Hugh MacMillian, in his sermons (1882), The Marriage in Cana of Galilee, makes the following observation about the relationship between religion and changing marriage. I found it interesting in light of the West’s current work of fundamentally restructuring marriage in ways even more dramatic that the bigamy or forced celibacy condemned here. Macmillan would tie the change in marriage to “religious enthusiasm” — which is certainly the case in the West (and the fact that this new religion merely considers itself natural, common sense, not a religion does nothing to alter its fundamentally religious nature):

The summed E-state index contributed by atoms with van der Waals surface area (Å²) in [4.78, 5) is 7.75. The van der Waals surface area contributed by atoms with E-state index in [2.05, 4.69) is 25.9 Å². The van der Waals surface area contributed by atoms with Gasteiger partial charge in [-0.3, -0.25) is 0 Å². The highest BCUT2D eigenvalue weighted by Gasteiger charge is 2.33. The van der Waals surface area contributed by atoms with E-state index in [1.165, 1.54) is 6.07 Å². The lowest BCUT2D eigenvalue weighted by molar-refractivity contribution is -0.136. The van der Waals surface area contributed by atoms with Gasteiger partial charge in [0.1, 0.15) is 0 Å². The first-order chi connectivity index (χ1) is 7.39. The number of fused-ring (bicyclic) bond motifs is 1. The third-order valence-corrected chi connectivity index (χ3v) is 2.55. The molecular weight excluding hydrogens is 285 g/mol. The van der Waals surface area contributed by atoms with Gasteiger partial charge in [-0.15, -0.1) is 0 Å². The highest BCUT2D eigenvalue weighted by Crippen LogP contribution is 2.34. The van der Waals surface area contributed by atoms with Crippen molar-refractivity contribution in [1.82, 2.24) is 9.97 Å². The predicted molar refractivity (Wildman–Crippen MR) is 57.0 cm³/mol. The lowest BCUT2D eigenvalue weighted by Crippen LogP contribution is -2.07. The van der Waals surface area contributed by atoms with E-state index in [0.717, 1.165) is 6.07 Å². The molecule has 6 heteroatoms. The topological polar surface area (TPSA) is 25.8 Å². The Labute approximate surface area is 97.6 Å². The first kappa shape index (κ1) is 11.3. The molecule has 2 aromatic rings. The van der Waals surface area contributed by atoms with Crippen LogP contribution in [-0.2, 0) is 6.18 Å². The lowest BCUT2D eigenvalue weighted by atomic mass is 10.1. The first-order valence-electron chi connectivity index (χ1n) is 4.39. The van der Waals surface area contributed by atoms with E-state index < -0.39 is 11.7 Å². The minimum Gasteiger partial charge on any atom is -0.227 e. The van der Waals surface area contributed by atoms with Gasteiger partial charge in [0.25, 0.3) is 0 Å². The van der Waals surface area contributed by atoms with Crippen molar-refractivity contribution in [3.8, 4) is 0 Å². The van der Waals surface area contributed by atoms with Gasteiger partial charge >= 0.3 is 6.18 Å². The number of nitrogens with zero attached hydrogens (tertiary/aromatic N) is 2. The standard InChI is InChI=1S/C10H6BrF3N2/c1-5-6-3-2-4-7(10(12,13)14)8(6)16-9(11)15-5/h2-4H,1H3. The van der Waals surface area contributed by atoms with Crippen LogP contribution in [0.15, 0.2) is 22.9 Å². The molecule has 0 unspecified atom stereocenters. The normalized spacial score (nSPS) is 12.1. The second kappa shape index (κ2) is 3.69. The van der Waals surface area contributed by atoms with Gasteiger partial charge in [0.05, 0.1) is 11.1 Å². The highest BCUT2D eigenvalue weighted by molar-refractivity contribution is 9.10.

Marriage is the best and simplest test by which a religious sect or community can be tried. According as ti conforms or fails to conform to the Divine law in this primary relation of life, so ought it to stand or fall in the estimation of the world. It is a remarkable circumstance that every religious enthusiast who facing that he is inspired to proclaim a new faith, whenever he succeeds in impressing his convictions upon others, begins to tamper with marriage. The Mohammedanism of the East, the Mormonism of the West, proclaim themselves systems of imposture by their abuse of this all-important relation. The spiritual-wife communities which have sprung out of religious excitement and revivalism of America are based upon radical errors, and are as injurious to human nature as they are false to God. On the side of sensualism or on the side of asceticism, every false religion is sure to err fatally. Nature uniformly revenues the outrage upon her law in every case.